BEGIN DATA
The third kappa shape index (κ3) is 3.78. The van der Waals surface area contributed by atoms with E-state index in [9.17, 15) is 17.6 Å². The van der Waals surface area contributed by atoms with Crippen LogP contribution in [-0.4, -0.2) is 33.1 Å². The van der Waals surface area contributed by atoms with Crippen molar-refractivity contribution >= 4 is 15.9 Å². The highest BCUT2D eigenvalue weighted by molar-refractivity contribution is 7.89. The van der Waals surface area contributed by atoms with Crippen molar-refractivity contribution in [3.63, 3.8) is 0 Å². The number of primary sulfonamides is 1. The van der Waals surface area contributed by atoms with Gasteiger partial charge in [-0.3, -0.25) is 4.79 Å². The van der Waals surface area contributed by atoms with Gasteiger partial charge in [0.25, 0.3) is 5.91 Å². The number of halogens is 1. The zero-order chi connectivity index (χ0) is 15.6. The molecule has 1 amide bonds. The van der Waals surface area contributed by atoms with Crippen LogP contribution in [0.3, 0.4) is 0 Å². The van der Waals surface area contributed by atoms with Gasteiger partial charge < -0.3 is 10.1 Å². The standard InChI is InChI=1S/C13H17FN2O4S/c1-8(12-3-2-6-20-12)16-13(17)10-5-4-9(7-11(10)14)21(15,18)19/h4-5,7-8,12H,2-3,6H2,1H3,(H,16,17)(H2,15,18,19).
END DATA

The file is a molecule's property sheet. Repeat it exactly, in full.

The third kappa shape index (κ3) is 3.78. The van der Waals surface area contributed by atoms with E-state index in [9.17, 15) is 17.6 Å². The van der Waals surface area contributed by atoms with Crippen LogP contribution in [-0.4, -0.2) is 33.1 Å². The van der Waals surface area contributed by atoms with Crippen molar-refractivity contribution >= 4 is 15.9 Å². The highest BCUT2D eigenvalue weighted by molar-refractivity contribution is 7.89. The van der Waals surface area contributed by atoms with Crippen molar-refractivity contribution in [3.63, 3.8) is 0 Å². The number of primary sulfonamides is 1. The van der Waals surface area contributed by atoms with Gasteiger partial charge in [-0.3, -0.25) is 4.79 Å². The van der Waals surface area contributed by atoms with Gasteiger partial charge in [0.25, 0.3) is 5.91 Å². The number of halogens is 1. The zero-order chi connectivity index (χ0) is 15.6. The molecule has 1 amide bonds. The van der Waals surface area contributed by atoms with Crippen LogP contribution in [0.3, 0.4) is 0 Å². The van der Waals surface area contributed by atoms with Gasteiger partial charge < -0.3 is 10.1 Å². The standard InChI is InChI=1S/C13H17FN2O4S/c1-8(12-3-2-6-20-12)16-13(17)10-5-4-9(7-11(10)14)21(15,18)19/h4-5,7-8,12H,2-3,6H2,1H3,(H,16,17)(H2,15,18,19).